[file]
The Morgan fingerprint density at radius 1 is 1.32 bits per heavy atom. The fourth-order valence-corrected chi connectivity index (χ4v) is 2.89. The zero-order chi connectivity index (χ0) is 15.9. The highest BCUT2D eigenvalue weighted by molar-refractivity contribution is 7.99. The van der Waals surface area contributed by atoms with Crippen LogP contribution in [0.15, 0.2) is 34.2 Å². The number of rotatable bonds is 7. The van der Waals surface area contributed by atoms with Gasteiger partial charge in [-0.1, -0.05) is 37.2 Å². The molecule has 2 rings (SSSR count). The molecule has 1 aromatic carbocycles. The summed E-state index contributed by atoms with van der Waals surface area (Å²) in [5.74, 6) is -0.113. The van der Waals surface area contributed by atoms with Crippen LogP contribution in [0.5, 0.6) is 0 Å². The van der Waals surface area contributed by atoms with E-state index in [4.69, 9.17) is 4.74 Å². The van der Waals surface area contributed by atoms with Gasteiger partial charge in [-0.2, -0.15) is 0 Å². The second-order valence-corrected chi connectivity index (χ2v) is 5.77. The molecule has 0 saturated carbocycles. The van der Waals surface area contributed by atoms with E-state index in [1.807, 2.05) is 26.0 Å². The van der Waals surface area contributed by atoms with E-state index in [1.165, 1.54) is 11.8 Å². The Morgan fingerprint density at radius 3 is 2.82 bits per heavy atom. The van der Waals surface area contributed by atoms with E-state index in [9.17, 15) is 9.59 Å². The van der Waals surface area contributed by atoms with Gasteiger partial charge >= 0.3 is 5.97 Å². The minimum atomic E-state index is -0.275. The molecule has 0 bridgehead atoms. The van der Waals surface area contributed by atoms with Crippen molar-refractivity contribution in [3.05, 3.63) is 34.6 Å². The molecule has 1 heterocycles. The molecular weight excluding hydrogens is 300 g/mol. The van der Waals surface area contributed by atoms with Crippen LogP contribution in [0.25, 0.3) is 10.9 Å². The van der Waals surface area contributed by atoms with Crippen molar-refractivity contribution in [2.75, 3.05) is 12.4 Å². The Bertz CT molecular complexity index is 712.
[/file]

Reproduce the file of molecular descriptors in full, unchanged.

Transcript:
The Morgan fingerprint density at radius 1 is 1.32 bits per heavy atom. The fourth-order valence-corrected chi connectivity index (χ4v) is 2.89. The zero-order chi connectivity index (χ0) is 15.9. The highest BCUT2D eigenvalue weighted by molar-refractivity contribution is 7.99. The van der Waals surface area contributed by atoms with Crippen LogP contribution in [0.15, 0.2) is 34.2 Å². The number of rotatable bonds is 7. The van der Waals surface area contributed by atoms with Gasteiger partial charge in [-0.1, -0.05) is 37.2 Å². The molecule has 2 rings (SSSR count). The molecule has 1 aromatic carbocycles. The summed E-state index contributed by atoms with van der Waals surface area (Å²) in [5.74, 6) is -0.113. The van der Waals surface area contributed by atoms with Crippen LogP contribution in [0.5, 0.6) is 0 Å². The van der Waals surface area contributed by atoms with E-state index in [4.69, 9.17) is 4.74 Å². The van der Waals surface area contributed by atoms with Gasteiger partial charge in [-0.2, -0.15) is 0 Å². The second-order valence-corrected chi connectivity index (χ2v) is 5.77. The molecule has 0 saturated carbocycles. The van der Waals surface area contributed by atoms with E-state index in [1.807, 2.05) is 26.0 Å². The van der Waals surface area contributed by atoms with E-state index in [1.165, 1.54) is 11.8 Å². The Morgan fingerprint density at radius 3 is 2.82 bits per heavy atom. The van der Waals surface area contributed by atoms with E-state index in [9.17, 15) is 9.59 Å². The van der Waals surface area contributed by atoms with Gasteiger partial charge >= 0.3 is 5.97 Å². The minimum atomic E-state index is -0.275. The molecule has 0 bridgehead atoms. The van der Waals surface area contributed by atoms with Crippen molar-refractivity contribution in [3.05, 3.63) is 34.6 Å². The molecule has 1 heterocycles. The molecular weight excluding hydrogens is 300 g/mol. The van der Waals surface area contributed by atoms with Crippen LogP contribution in [0.25, 0.3) is 10.9 Å². The van der Waals surface area contributed by atoms with Crippen molar-refractivity contribution in [2.75, 3.05) is 12.4 Å². The Bertz CT molecular complexity index is 712.